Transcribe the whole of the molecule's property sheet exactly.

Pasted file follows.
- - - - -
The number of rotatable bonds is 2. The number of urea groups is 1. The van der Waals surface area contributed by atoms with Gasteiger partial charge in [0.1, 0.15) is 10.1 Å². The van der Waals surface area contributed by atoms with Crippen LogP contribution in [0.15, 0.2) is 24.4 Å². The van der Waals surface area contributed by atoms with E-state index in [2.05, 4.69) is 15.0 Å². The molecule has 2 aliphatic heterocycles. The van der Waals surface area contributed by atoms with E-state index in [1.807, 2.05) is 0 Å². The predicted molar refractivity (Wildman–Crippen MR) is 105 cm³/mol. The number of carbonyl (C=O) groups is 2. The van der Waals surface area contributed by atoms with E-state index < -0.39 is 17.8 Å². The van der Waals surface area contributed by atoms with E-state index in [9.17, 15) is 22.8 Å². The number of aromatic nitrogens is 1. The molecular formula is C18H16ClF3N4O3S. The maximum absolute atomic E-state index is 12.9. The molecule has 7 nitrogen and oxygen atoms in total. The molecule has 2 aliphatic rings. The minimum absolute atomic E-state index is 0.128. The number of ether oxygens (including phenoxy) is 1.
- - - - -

The number of rotatable bonds is 2. The number of urea groups is 1. The van der Waals surface area contributed by atoms with Gasteiger partial charge in [0.1, 0.15) is 10.1 Å². The van der Waals surface area contributed by atoms with Crippen LogP contribution in [0.15, 0.2) is 24.4 Å². The van der Waals surface area contributed by atoms with E-state index in [2.05, 4.69) is 15.0 Å². The molecule has 2 aliphatic heterocycles. The van der Waals surface area contributed by atoms with E-state index in [1.807, 2.05) is 0 Å². The predicted molar refractivity (Wildman–Crippen MR) is 105 cm³/mol. The number of carbonyl (C=O) groups is 2. The van der Waals surface area contributed by atoms with E-state index < -0.39 is 17.8 Å². The van der Waals surface area contributed by atoms with E-state index in [9.17, 15) is 22.8 Å². The number of aromatic nitrogens is 1. The molecular formula is C18H16ClF3N4O3S. The maximum absolute atomic E-state index is 12.9. The molecule has 7 nitrogen and oxygen atoms in total. The molecule has 2 aliphatic rings. The minimum absolute atomic E-state index is 0.128. The number of ether oxygens (including phenoxy) is 1.